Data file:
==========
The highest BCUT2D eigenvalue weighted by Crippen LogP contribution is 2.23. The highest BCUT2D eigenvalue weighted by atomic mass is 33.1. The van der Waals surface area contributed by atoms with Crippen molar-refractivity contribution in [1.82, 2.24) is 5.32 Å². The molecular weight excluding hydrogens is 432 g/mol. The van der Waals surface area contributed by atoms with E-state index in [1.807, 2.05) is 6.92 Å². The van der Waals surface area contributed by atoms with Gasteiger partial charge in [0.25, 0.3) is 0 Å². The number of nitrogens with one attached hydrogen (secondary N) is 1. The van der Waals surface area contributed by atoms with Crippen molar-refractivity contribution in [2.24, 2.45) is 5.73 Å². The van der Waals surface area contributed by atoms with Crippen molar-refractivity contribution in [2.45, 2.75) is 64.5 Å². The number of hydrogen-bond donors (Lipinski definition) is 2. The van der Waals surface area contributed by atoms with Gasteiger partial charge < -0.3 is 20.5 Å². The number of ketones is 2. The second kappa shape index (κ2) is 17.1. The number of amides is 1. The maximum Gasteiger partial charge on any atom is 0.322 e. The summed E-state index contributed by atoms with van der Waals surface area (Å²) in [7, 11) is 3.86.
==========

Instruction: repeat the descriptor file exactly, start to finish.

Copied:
The highest BCUT2D eigenvalue weighted by Crippen LogP contribution is 2.23. The highest BCUT2D eigenvalue weighted by atomic mass is 33.1. The van der Waals surface area contributed by atoms with Crippen molar-refractivity contribution in [1.82, 2.24) is 5.32 Å². The molecular weight excluding hydrogens is 432 g/mol. The van der Waals surface area contributed by atoms with E-state index in [1.807, 2.05) is 6.92 Å². The van der Waals surface area contributed by atoms with Gasteiger partial charge in [0.25, 0.3) is 0 Å². The number of nitrogens with one attached hydrogen (secondary N) is 1. The van der Waals surface area contributed by atoms with Crippen molar-refractivity contribution in [2.24, 2.45) is 5.73 Å². The van der Waals surface area contributed by atoms with Crippen molar-refractivity contribution in [2.45, 2.75) is 64.5 Å². The number of hydrogen-bond donors (Lipinski definition) is 2. The van der Waals surface area contributed by atoms with Gasteiger partial charge < -0.3 is 20.5 Å². The number of ketones is 2. The second kappa shape index (κ2) is 17.1. The number of amides is 1. The maximum Gasteiger partial charge on any atom is 0.322 e. The summed E-state index contributed by atoms with van der Waals surface area (Å²) in [7, 11) is 3.86.